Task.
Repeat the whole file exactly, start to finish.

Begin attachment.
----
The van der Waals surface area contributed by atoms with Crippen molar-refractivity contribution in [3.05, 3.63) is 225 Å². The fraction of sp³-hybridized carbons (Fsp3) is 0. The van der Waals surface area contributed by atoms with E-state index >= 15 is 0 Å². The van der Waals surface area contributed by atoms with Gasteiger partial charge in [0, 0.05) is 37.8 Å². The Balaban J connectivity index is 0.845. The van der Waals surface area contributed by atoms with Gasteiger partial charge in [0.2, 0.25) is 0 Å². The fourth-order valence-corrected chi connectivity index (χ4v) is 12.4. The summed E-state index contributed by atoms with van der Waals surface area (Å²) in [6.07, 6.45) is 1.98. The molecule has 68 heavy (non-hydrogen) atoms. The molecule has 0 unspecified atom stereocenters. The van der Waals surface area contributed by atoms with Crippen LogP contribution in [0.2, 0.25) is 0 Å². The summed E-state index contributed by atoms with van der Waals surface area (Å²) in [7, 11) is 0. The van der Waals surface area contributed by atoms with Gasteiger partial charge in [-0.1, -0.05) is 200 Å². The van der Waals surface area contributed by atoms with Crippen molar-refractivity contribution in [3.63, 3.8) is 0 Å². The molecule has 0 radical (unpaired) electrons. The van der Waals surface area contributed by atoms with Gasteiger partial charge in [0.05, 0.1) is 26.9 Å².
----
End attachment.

The van der Waals surface area contributed by atoms with Crippen molar-refractivity contribution in [3.05, 3.63) is 225 Å². The fraction of sp³-hybridized carbons (Fsp3) is 0. The van der Waals surface area contributed by atoms with E-state index >= 15 is 0 Å². The van der Waals surface area contributed by atoms with Gasteiger partial charge in [0, 0.05) is 37.8 Å². The Balaban J connectivity index is 0.845. The van der Waals surface area contributed by atoms with Gasteiger partial charge in [0.2, 0.25) is 0 Å². The fourth-order valence-corrected chi connectivity index (χ4v) is 12.4. The summed E-state index contributed by atoms with van der Waals surface area (Å²) in [6.07, 6.45) is 1.98. The molecule has 68 heavy (non-hydrogen) atoms. The molecule has 0 unspecified atom stereocenters. The van der Waals surface area contributed by atoms with Crippen LogP contribution in [0.2, 0.25) is 0 Å². The summed E-state index contributed by atoms with van der Waals surface area (Å²) in [7, 11) is 0. The van der Waals surface area contributed by atoms with Gasteiger partial charge in [-0.1, -0.05) is 200 Å². The van der Waals surface area contributed by atoms with Crippen molar-refractivity contribution in [3.63, 3.8) is 0 Å². The molecule has 0 radical (unpaired) electrons. The van der Waals surface area contributed by atoms with Gasteiger partial charge in [0.05, 0.1) is 26.9 Å².